Three sisters navigate the horrors of the Middle Passage in a powerful historical novel about family, honor, and the will to live, by the author of The Daughter of Union County.
Timbuktu, western Africa, 1706. Folashade, the fourteen-year-old daughter of a professor of linguistics, is sent south with her older sisters, Bibi and Adaeze, to endure the painful ceremony that a girl on the cusp of womanhood is expected to.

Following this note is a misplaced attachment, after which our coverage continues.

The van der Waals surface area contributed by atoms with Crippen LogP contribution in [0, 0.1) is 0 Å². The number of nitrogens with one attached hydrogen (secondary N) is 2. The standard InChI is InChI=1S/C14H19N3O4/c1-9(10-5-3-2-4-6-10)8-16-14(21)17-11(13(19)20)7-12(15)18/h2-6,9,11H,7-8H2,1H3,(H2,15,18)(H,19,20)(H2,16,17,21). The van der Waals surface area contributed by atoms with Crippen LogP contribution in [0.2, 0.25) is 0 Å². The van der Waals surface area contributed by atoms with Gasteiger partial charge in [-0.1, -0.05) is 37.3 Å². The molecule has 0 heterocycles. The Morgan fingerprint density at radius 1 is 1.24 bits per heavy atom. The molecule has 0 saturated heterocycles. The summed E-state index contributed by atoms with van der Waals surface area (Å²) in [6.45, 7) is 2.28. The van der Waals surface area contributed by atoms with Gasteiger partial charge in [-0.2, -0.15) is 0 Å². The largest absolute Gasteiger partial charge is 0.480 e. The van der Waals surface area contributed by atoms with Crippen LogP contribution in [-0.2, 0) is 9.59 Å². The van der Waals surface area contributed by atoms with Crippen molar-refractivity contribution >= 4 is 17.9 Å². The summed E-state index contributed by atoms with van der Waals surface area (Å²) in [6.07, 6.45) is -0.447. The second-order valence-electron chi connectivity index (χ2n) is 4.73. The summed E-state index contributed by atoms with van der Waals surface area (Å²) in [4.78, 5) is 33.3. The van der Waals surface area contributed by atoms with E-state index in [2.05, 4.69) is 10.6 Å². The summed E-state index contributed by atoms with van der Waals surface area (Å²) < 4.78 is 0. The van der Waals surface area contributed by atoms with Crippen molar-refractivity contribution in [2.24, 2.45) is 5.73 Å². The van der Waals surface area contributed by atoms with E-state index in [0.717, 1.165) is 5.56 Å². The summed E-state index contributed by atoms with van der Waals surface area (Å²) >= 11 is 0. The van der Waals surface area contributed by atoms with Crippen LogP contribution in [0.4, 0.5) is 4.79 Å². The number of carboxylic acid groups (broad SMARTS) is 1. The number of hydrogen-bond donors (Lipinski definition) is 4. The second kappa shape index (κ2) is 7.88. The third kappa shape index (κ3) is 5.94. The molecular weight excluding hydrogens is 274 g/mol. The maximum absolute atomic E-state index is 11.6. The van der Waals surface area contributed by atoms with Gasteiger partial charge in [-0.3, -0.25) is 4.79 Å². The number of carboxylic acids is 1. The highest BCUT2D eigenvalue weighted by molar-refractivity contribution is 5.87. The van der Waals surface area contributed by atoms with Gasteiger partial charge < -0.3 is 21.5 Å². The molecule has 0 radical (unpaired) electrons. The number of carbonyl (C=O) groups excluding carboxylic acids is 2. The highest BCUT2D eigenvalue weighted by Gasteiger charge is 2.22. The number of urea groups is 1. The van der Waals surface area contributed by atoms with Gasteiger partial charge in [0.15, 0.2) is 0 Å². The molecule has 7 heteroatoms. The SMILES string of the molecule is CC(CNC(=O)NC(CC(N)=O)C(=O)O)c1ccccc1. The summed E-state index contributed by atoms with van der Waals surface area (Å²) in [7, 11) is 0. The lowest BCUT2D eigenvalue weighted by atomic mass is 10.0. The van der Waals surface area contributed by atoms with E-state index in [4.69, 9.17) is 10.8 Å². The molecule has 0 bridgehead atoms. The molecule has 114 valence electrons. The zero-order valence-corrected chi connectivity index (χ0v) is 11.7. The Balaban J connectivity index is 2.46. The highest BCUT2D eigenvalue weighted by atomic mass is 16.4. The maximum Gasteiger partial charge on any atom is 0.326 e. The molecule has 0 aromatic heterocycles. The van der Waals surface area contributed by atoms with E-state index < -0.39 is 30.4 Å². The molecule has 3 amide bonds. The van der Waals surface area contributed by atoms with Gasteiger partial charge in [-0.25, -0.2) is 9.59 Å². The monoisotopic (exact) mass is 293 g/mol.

In Djenné, on the banks of the Niger, the sisters' fate and that of their fellow Bambara are changed forever when they're kidnapped, marched toward grueling indignities on Gorée Island, and eventually hauled aboard an English slaver bound for the Americas. Before they are inevitably separated, Folashade, Bibi, and Adaeze plot to keep their memories alive.
Drawing from her ancestry, Francine Thomas Howard gives an authentic voice to the horrors of the Middle Passage--and an empowered one to a girl who is determined to survive, to honor her father and Timbuktu, and to ensure that her and her sisters' names will never be forgotten.